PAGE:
In the public sector IT projects are often struggling. The Infrastructure and Projects Authority annual report (IPA), published in July 2018, assessed 133 large and risky programmes the government has in flight. Overall, the IPA noted a general increase in the proportion of projects ranked red or amber-red – which indicates projects are undeliverable or at high risk of failure – from 38 to 46, and a decline in the proportion given amber-green or green, from 28 to 24. It happens in the commercial markets too, but of course, it doesn’t always make the headlines.
Clients – those in the commercial or public sector – need to look for delivery organisations that make greater use of analytics and intelligence if they are to drive the successful completion of complex IT transformations. It may just be the missing piece of the puzzle that leads these projects to completion.
Typically, the PMO [Programme Management Office] capability put in place to manage complex transformations will already be tracking whether targets are being hit. The delivery organisation might be using a basic spreadsheet to understand which project actions are on target, in progress or overdue [with the same Green, Amber or Red system]. And, then they’re in a position to say, ‘We’ll go fix the tasks that are behind scheduled’. It’s simple stuff.
This piece of work is often handled by the most junior members of the project management team, which isn’t necessarily conducive to a positive outcome.
The secret is advanced analytics and intelligence
Ultimately, a simple system of tracking progress isn’t enough. It might work on smaller IT projects, but not with complex transformations which require a different level of attention. Organisations need to be challenging their delivery partners for more than the bare bones of service. They need to seek more intense scrutiny of the data at their disposal in order to ensure success.
What needs to happen is a much more detailed looked at the trends – the root cause of those tasks which are overdue. There needs to be a search for patterns which may link them together.
For example, a basic delivery organisation might look at a project and see it has identified 11 risks to tasks and one task is already overdue. The others could slip too. Rather than simply flagging those numbers, what needs to happen is that someone is responsible for ‘digging’ into those tasks further to look for trends. Is there a single problem causing tasks to be overdue? Only deeper analytics can hope to answer this sort of question.
This is easily achievable, too. Project management teams always collect and maintain a wealth of data. There is no point in keeping it stagnant and not delving into what you have at your disposal. The next step is to interrogate and present information to make decisions. A good delivery organisation will provide change analysis, project plan analysis, project variants, and risk trends analysis. This type of approach promotes and demonstrates good governance, allowing informed decisions to be made in good time.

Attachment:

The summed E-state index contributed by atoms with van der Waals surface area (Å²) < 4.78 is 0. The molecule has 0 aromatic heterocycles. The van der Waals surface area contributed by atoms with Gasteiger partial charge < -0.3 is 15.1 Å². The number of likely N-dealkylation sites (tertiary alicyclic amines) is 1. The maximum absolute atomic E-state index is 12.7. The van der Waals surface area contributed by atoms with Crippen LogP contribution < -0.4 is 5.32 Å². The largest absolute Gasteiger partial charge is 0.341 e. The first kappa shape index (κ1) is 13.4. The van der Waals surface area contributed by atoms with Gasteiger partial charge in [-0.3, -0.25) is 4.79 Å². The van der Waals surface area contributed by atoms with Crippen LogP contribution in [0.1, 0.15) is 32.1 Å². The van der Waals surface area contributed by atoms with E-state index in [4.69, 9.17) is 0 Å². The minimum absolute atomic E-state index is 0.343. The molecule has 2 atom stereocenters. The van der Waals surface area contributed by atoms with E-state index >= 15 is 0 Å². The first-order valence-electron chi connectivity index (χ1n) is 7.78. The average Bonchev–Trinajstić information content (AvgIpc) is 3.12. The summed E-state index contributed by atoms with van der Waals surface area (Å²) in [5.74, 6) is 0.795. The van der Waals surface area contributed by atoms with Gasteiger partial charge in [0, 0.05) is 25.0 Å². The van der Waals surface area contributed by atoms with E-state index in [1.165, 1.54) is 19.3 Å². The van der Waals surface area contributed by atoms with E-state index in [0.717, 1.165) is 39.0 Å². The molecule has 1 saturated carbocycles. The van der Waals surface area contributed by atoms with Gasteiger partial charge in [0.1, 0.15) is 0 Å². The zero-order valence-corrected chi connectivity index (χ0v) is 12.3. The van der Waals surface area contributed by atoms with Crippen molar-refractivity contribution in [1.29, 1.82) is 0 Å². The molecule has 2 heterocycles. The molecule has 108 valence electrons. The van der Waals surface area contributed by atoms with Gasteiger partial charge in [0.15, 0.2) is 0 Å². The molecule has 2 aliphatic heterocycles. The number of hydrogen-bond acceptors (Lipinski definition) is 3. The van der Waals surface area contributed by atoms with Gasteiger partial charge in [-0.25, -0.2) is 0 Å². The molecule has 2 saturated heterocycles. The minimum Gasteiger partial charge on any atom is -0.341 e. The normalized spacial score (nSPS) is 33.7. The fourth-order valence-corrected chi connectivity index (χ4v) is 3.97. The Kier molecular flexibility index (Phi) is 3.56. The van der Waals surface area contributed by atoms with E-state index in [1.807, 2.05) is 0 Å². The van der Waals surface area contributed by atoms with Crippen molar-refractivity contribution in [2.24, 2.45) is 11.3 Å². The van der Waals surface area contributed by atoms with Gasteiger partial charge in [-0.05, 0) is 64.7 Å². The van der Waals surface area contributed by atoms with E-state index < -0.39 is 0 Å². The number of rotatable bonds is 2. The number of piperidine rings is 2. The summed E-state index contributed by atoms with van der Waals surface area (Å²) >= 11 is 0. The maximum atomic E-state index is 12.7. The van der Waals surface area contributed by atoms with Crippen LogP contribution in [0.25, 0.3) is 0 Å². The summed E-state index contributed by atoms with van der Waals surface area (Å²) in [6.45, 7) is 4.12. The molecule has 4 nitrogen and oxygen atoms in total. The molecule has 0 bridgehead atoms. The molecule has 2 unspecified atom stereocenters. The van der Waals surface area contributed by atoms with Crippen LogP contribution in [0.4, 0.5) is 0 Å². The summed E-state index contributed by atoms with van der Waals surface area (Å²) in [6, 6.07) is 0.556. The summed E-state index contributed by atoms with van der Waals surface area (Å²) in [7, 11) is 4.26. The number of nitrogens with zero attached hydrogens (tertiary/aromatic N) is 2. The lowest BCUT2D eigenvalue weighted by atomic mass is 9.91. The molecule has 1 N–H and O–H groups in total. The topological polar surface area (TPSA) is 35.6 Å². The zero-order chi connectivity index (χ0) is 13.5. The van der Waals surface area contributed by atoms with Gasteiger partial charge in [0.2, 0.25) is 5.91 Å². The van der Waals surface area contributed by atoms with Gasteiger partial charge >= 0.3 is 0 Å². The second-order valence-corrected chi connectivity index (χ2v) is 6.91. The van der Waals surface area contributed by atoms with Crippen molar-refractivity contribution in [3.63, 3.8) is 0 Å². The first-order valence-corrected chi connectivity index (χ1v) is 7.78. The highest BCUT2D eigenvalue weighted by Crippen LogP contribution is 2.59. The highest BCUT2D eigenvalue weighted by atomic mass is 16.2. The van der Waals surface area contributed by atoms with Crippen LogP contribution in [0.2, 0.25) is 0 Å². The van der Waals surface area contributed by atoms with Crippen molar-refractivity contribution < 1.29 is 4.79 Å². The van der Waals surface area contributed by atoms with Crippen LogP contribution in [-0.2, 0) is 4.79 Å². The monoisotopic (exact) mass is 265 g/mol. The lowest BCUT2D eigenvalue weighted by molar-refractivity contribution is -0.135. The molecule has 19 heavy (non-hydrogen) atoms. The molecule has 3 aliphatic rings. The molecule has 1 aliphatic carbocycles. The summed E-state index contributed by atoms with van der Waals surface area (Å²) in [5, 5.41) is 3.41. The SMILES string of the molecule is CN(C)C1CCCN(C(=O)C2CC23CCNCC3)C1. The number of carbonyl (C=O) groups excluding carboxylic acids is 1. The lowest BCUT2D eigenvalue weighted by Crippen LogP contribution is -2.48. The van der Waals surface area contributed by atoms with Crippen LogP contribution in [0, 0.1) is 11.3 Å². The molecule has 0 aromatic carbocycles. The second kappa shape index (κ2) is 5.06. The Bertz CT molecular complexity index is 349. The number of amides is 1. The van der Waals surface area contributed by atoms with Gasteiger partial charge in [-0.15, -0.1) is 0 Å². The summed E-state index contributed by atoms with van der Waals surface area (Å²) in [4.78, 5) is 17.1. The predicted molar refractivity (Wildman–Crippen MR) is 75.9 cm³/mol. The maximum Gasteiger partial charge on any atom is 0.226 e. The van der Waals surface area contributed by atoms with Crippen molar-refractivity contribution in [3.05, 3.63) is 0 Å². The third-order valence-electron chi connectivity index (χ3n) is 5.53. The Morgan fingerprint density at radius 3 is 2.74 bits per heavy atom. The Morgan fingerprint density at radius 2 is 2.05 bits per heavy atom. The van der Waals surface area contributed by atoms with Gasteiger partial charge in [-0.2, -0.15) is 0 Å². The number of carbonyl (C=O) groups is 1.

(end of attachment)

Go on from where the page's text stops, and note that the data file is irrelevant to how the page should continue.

It is also best brought to life by a skilled and experienced team – not junior people – that can apply experience and insight to what the ‘numbers’ are saying. A good delivery organisation will feed this information into the Programme Director and then down to the Project Managers to action. It’s about knowing your roles and responsibilities in relation to the data and the project as a whole.
Once these things are achieved, it’s then possible for the project management team to make changes and, rather than fix lots of tasks, it might be that they only have to fix one problem which in turn resolves several issues that are impacting the project(s) in different ways. This ‘collective action’ may fix all of the other overdue tasks more quickly.
This type of approach is demonstrative of a high-performing project management team, which brings value to the programme delivery.
Lots of clients already recognise the need for using advanced analytics and intelligence to spot trends in complex transformations early on, but aren’t necessarily getting it. The could be either because delivery organisations don’t have the skills themselves to interrogate project data as the client needs, or that budget restrictions prevent it from happening. Sadly, in some cases, clients simply don’t know what ‘good’ looks like, and therefore don’t ask for it.
Ultimately, companies are making significant investments in their transformation endeavours. They want as much reassurance as they can possibly get that they will achieve a return on investment. Greater investment in project management analytics helps to support this – they simply need to take the steps toward this. Additionally, for the Public Sector, by working with delivery organisations that offer much deeper interrogation and analytics of their projects, they can reverse those failure rates and take corrective action earlier in the project lifecycle. A successful transformation requires good tools, and better ways of using them to get what a business needs.
Mark Johnson, Principal Consulting, Servita
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